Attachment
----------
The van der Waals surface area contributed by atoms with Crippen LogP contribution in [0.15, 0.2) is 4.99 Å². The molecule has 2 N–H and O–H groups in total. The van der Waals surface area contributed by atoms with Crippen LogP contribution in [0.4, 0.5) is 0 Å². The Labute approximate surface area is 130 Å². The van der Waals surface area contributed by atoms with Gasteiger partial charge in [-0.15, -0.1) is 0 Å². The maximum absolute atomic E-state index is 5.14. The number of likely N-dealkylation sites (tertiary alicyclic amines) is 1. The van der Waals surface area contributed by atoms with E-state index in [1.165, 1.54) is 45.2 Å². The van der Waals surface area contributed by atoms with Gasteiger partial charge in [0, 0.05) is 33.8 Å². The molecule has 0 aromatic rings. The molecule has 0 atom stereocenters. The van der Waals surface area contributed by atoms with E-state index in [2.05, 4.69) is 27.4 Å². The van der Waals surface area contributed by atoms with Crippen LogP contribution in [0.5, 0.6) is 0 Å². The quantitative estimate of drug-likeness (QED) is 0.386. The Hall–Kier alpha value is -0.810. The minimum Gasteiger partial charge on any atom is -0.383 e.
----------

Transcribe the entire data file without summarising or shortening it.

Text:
The van der Waals surface area contributed by atoms with Crippen LogP contribution in [0.15, 0.2) is 4.99 Å². The molecule has 2 N–H and O–H groups in total. The van der Waals surface area contributed by atoms with Crippen LogP contribution in [0.4, 0.5) is 0 Å². The Labute approximate surface area is 130 Å². The van der Waals surface area contributed by atoms with Gasteiger partial charge in [-0.15, -0.1) is 0 Å². The maximum absolute atomic E-state index is 5.14. The number of likely N-dealkylation sites (tertiary alicyclic amines) is 1. The van der Waals surface area contributed by atoms with E-state index in [1.165, 1.54) is 45.2 Å². The van der Waals surface area contributed by atoms with Gasteiger partial charge in [0, 0.05) is 33.8 Å². The molecule has 0 aromatic rings. The molecule has 0 atom stereocenters. The van der Waals surface area contributed by atoms with E-state index in [2.05, 4.69) is 27.4 Å². The van der Waals surface area contributed by atoms with Crippen LogP contribution in [0.5, 0.6) is 0 Å². The quantitative estimate of drug-likeness (QED) is 0.386. The Hall–Kier alpha value is -0.810. The minimum Gasteiger partial charge on any atom is -0.383 e.